Development Of Scientific Thinking Skills Essay

Question:

Discuss about the Development of Scientific Thinking Skills.

Answer:

Introduction:

An early childhood frame work curriculum involves many subjects for developing children’s understanding regarding the same. Science is one of the major subjects that need to be included in the early childhood framework curriculum. Inclusion of science is important so as to provide basic understanding of the scientific concept among the children. The focus on science by early childhood providers is a very right approach to develop the understanding of scientific concepts among the children at early age (Akerson, Buzzelli & Donnelly, 2008). It is based on many factors that need to be considered. The first factor is capacity of the children to learn, it has been suggested that children have the capability to learn faster than the adults and thus making them understand the basic concepts of science in this age helps them to make their basics string regarding the subject. It has also been argued that if the children get exposure to the scientific concepts at early age then it will help them in their future learning as well. Collectively, it is important to include science in early childhood curriculum.

Importance of science in early childhood education:

Researchers have explained that many environmental factors affect the learning of the children at their early childhood phase (Reynolds, Temple, Ou, Arteaga & White, 2011). This is because the lack of environmental stimuli may lead to lack of development among the children. Therefore, science has been considered of great importance for learning and for providing the challenging stimulation the children so that they can have different responses. Several reasons have been established that forces the inclusion of science in early childhood learning. The first reason is that the science is fun for children. Science is related to nature and thus children love to respond to the stimuli that are from their surroundings (Spodek & Saracho, 2014). Science motivates the young children to explore the world. Proper engagement of the children in the science learning helps them to develop the scientific concepts in them, understanding of the world around them and to use the concepts in their day to day life experiences and activities. This also helps the children to develop positive attitude among them regarding the nature and the natural phenomenon that occurs daily. This makes the scientific foundation of the children strong. It is essential to make the foundation strong because it helps them to apply these basic concepts all over their academic life to get advanced knowledge of science. Engaging is the activities like this helps the students or the children to develop their skills of scientific thinking. This may help them in future to transfer their thinking skills to their academic domains and also furnish their base of academic learning (Cunningham & Cunningham, 2011). Science develops curiosity among the children to know about their world and surroundings. In early childhood, if the children get exposed to the scientific concepts, it develops the interest for science amongst them and thus they may take science as their specialization in future for further formal learning of the subject. Science is the subject that is related to the change in the environment (Copple & Bredekamp, 2009). Thus, it is important to develop the basic knowledge among the children regarding their environment. Inclusion of science at early year is focused because at this age, children have the capability to develop their interest. If at this age, they get exposure to science they can develop their interest in the same and can have basic understanding of the concepts that are related to their own life (Hull, 2010).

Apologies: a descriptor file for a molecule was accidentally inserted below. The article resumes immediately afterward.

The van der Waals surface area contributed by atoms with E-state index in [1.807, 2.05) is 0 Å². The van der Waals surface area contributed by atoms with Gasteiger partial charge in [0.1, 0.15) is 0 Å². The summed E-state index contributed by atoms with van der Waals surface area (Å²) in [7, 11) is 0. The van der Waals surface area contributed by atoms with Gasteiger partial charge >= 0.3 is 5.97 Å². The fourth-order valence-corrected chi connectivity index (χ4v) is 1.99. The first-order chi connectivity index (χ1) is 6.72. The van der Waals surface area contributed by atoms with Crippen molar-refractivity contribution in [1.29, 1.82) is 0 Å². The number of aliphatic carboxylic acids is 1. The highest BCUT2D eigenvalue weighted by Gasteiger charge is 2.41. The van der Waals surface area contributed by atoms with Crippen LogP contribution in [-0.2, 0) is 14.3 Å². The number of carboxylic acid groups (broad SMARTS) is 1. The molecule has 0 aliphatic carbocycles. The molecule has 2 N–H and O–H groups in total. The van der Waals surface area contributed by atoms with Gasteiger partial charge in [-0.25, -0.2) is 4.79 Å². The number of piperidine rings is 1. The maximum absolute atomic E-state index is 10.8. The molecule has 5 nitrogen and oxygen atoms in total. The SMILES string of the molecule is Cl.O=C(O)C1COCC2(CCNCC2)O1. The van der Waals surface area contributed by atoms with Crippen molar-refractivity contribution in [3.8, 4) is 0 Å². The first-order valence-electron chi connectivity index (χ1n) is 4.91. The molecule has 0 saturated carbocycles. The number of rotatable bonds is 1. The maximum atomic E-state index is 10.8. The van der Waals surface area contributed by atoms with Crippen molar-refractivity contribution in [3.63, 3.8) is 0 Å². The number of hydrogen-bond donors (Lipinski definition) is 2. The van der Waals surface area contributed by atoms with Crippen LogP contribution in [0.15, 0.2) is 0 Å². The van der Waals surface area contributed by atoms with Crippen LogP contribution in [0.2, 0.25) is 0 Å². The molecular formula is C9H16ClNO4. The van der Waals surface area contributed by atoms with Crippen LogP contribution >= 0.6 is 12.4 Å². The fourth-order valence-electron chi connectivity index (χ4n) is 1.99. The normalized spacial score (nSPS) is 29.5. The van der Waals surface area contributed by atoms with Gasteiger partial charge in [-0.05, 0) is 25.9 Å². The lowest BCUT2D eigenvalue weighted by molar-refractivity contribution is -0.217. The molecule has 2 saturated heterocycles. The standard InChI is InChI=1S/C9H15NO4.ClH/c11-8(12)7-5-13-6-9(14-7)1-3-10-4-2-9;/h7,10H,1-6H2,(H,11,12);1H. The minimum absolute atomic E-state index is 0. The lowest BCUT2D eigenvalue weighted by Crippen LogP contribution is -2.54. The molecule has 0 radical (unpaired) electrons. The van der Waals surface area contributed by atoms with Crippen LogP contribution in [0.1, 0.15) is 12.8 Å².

Subjects and concepts of science: